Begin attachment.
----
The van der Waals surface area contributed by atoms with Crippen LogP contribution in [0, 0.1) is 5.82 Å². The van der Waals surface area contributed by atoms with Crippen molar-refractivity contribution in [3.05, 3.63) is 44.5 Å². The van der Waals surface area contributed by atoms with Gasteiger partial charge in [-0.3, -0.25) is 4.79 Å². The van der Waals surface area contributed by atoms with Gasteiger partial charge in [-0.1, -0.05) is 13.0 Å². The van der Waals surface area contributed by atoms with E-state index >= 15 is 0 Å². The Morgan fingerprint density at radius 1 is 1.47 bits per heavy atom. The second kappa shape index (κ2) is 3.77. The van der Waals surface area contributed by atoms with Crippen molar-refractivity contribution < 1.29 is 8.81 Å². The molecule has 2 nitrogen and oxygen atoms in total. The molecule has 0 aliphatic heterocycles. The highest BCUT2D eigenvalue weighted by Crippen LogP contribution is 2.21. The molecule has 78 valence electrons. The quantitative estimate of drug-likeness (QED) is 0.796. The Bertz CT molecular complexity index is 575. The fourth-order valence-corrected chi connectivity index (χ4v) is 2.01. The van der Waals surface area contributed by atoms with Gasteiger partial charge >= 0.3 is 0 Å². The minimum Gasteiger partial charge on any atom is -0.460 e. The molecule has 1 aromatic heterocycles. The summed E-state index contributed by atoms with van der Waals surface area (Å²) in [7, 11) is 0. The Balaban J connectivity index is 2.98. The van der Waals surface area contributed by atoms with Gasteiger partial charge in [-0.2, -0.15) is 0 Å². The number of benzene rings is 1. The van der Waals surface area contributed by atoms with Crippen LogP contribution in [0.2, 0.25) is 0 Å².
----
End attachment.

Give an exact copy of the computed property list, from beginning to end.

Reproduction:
The van der Waals surface area contributed by atoms with Crippen LogP contribution in [0, 0.1) is 5.82 Å². The van der Waals surface area contributed by atoms with Crippen molar-refractivity contribution in [3.05, 3.63) is 44.5 Å². The van der Waals surface area contributed by atoms with Gasteiger partial charge in [-0.3, -0.25) is 4.79 Å². The van der Waals surface area contributed by atoms with Gasteiger partial charge in [-0.1, -0.05) is 13.0 Å². The van der Waals surface area contributed by atoms with E-state index >= 15 is 0 Å². The Morgan fingerprint density at radius 1 is 1.47 bits per heavy atom. The second kappa shape index (κ2) is 3.77. The van der Waals surface area contributed by atoms with Crippen molar-refractivity contribution < 1.29 is 8.81 Å². The molecule has 2 nitrogen and oxygen atoms in total. The molecule has 0 aliphatic heterocycles. The highest BCUT2D eigenvalue weighted by Crippen LogP contribution is 2.21. The molecule has 78 valence electrons. The quantitative estimate of drug-likeness (QED) is 0.796. The Bertz CT molecular complexity index is 575. The fourth-order valence-corrected chi connectivity index (χ4v) is 2.01. The van der Waals surface area contributed by atoms with Gasteiger partial charge >= 0.3 is 0 Å². The minimum Gasteiger partial charge on any atom is -0.460 e. The molecule has 1 aromatic heterocycles. The summed E-state index contributed by atoms with van der Waals surface area (Å²) in [7, 11) is 0. The Balaban J connectivity index is 2.98. The van der Waals surface area contributed by atoms with Gasteiger partial charge in [-0.2, -0.15) is 0 Å². The number of benzene rings is 1. The van der Waals surface area contributed by atoms with Crippen LogP contribution in [0.2, 0.25) is 0 Å².